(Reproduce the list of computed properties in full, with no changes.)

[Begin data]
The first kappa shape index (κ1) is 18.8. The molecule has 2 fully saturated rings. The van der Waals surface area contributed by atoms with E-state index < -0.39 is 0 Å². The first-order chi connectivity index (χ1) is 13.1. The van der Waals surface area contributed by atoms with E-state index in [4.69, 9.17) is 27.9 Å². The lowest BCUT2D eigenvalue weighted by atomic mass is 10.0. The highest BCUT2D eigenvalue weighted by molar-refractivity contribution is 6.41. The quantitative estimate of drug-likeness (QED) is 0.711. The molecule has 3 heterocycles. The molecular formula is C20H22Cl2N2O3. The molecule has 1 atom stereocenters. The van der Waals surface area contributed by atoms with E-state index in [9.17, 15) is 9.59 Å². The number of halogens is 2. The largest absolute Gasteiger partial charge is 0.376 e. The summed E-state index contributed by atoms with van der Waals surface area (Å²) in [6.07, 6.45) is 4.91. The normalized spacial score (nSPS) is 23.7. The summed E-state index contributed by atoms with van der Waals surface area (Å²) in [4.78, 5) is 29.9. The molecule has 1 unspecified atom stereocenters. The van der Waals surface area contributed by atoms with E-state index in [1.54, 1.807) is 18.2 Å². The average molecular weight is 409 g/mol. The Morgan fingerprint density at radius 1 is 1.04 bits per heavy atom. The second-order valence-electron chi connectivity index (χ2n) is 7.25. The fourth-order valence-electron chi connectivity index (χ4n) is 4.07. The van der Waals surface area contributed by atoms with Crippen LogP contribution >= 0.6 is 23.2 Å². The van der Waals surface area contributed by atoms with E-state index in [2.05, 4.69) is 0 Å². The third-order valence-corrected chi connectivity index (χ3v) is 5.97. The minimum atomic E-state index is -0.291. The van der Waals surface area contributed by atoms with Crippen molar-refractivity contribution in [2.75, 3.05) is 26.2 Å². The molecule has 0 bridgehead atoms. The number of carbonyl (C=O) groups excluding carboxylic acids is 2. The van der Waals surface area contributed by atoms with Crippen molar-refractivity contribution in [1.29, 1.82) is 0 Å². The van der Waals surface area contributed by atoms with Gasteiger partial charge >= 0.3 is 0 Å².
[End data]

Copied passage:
The first kappa shape index (κ1) is 18.8. The molecule has 2 fully saturated rings. The van der Waals surface area contributed by atoms with E-state index < -0.39 is 0 Å². The first-order chi connectivity index (χ1) is 13.1. The van der Waals surface area contributed by atoms with E-state index in [4.69, 9.17) is 27.9 Å². The lowest BCUT2D eigenvalue weighted by atomic mass is 10.0. The highest BCUT2D eigenvalue weighted by molar-refractivity contribution is 6.41. The quantitative estimate of drug-likeness (QED) is 0.711. The molecule has 3 heterocycles. The molecular formula is C20H22Cl2N2O3. The molecule has 1 atom stereocenters. The van der Waals surface area contributed by atoms with E-state index in [9.17, 15) is 9.59 Å². The number of halogens is 2. The largest absolute Gasteiger partial charge is 0.376 e. The summed E-state index contributed by atoms with van der Waals surface area (Å²) in [6.07, 6.45) is 4.91. The normalized spacial score (nSPS) is 23.7. The summed E-state index contributed by atoms with van der Waals surface area (Å²) in [4.78, 5) is 29.9. The molecule has 1 unspecified atom stereocenters. The van der Waals surface area contributed by atoms with E-state index in [1.54, 1.807) is 18.2 Å². The average molecular weight is 409 g/mol. The Morgan fingerprint density at radius 1 is 1.04 bits per heavy atom. The second-order valence-electron chi connectivity index (χ2n) is 7.25. The fourth-order valence-electron chi connectivity index (χ4n) is 4.07. The van der Waals surface area contributed by atoms with Crippen LogP contribution >= 0.6 is 23.2 Å². The van der Waals surface area contributed by atoms with E-state index in [2.05, 4.69) is 0 Å². The third-order valence-corrected chi connectivity index (χ3v) is 5.97. The minimum atomic E-state index is -0.291. The van der Waals surface area contributed by atoms with Crippen molar-refractivity contribution in [2.75, 3.05) is 26.2 Å². The molecule has 0 bridgehead atoms. The number of carbonyl (C=O) groups excluding carboxylic acids is 2. The van der Waals surface area contributed by atoms with Crippen molar-refractivity contribution in [1.29, 1.82) is 0 Å². The van der Waals surface area contributed by atoms with Gasteiger partial charge >= 0.3 is 0 Å².